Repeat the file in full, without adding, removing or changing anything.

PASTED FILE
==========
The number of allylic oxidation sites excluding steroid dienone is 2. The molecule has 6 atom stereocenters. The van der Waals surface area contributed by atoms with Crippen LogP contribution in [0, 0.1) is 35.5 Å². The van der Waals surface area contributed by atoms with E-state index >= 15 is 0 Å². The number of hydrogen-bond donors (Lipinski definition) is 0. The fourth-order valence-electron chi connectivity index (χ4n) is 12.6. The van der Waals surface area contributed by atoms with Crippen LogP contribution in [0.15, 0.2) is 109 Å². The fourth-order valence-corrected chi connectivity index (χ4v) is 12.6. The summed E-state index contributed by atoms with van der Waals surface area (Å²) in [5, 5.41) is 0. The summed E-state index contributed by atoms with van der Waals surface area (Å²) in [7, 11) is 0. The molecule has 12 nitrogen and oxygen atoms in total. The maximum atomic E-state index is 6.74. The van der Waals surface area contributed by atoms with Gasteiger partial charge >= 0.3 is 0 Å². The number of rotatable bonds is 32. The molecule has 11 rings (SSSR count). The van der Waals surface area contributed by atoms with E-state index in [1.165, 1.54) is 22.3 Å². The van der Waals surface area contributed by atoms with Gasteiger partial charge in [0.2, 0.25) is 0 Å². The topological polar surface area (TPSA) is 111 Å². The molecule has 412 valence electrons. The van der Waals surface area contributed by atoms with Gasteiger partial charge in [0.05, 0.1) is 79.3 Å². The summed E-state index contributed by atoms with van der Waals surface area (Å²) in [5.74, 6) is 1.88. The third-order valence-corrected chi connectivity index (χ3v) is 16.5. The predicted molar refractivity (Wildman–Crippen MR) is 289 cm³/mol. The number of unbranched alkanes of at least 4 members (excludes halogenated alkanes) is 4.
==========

The number of allylic oxidation sites excluding steroid dienone is 2. The molecule has 6 atom stereocenters. The van der Waals surface area contributed by atoms with Crippen LogP contribution in [0, 0.1) is 35.5 Å². The van der Waals surface area contributed by atoms with E-state index >= 15 is 0 Å². The number of hydrogen-bond donors (Lipinski definition) is 0. The fourth-order valence-electron chi connectivity index (χ4n) is 12.6. The van der Waals surface area contributed by atoms with Crippen LogP contribution in [0.15, 0.2) is 109 Å². The fourth-order valence-corrected chi connectivity index (χ4v) is 12.6. The summed E-state index contributed by atoms with van der Waals surface area (Å²) in [5, 5.41) is 0. The summed E-state index contributed by atoms with van der Waals surface area (Å²) in [7, 11) is 0. The molecule has 12 nitrogen and oxygen atoms in total. The maximum atomic E-state index is 6.74. The van der Waals surface area contributed by atoms with Gasteiger partial charge >= 0.3 is 0 Å². The number of rotatable bonds is 32. The molecule has 11 rings (SSSR count). The van der Waals surface area contributed by atoms with E-state index in [1.165, 1.54) is 22.3 Å². The van der Waals surface area contributed by atoms with Gasteiger partial charge in [0.2, 0.25) is 0 Å². The topological polar surface area (TPSA) is 111 Å². The molecule has 412 valence electrons. The van der Waals surface area contributed by atoms with Gasteiger partial charge in [0.05, 0.1) is 79.3 Å². The summed E-state index contributed by atoms with van der Waals surface area (Å²) in [5.74, 6) is 1.88. The third-order valence-corrected chi connectivity index (χ3v) is 16.5. The predicted molar refractivity (Wildman–Crippen MR) is 289 cm³/mol. The number of unbranched alkanes of at least 4 members (excludes halogenated alkanes) is 4.